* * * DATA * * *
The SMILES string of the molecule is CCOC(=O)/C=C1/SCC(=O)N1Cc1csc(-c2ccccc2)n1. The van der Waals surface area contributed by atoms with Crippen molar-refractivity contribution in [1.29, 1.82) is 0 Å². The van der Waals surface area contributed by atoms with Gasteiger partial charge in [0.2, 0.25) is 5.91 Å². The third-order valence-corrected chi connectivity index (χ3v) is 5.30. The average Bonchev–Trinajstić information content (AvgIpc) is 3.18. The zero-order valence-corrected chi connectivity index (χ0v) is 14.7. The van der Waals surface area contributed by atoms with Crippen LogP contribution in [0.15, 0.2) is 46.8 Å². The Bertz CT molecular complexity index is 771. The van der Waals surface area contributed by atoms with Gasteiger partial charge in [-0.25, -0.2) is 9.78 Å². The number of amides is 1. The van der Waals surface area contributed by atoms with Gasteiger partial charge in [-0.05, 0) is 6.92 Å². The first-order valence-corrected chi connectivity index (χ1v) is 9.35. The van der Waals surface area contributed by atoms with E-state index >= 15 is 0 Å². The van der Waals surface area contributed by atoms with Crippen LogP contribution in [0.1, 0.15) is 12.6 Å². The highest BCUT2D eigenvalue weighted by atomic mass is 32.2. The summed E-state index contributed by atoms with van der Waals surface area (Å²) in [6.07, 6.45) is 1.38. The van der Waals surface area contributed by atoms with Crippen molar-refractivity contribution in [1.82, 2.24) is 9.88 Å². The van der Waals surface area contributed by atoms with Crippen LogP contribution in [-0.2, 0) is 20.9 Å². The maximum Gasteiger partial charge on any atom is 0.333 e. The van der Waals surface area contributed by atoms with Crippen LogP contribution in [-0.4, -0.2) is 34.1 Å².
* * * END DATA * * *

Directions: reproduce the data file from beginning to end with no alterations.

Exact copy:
The SMILES string of the molecule is CCOC(=O)/C=C1/SCC(=O)N1Cc1csc(-c2ccccc2)n1. The van der Waals surface area contributed by atoms with Crippen molar-refractivity contribution in [1.29, 1.82) is 0 Å². The van der Waals surface area contributed by atoms with Gasteiger partial charge in [0.2, 0.25) is 5.91 Å². The third-order valence-corrected chi connectivity index (χ3v) is 5.30. The average Bonchev–Trinajstić information content (AvgIpc) is 3.18. The zero-order valence-corrected chi connectivity index (χ0v) is 14.7. The van der Waals surface area contributed by atoms with Crippen LogP contribution in [0.15, 0.2) is 46.8 Å². The Bertz CT molecular complexity index is 771. The van der Waals surface area contributed by atoms with Gasteiger partial charge in [-0.25, -0.2) is 9.78 Å². The number of amides is 1. The van der Waals surface area contributed by atoms with Gasteiger partial charge in [-0.05, 0) is 6.92 Å². The first-order valence-corrected chi connectivity index (χ1v) is 9.35. The van der Waals surface area contributed by atoms with E-state index >= 15 is 0 Å². The van der Waals surface area contributed by atoms with Crippen LogP contribution in [0.1, 0.15) is 12.6 Å². The highest BCUT2D eigenvalue weighted by atomic mass is 32.2. The summed E-state index contributed by atoms with van der Waals surface area (Å²) in [6.07, 6.45) is 1.38. The van der Waals surface area contributed by atoms with Crippen molar-refractivity contribution in [1.82, 2.24) is 9.88 Å². The van der Waals surface area contributed by atoms with Crippen LogP contribution in [-0.2, 0) is 20.9 Å². The maximum Gasteiger partial charge on any atom is 0.333 e. The van der Waals surface area contributed by atoms with Crippen LogP contribution in [-0.4, -0.2) is 34.1 Å².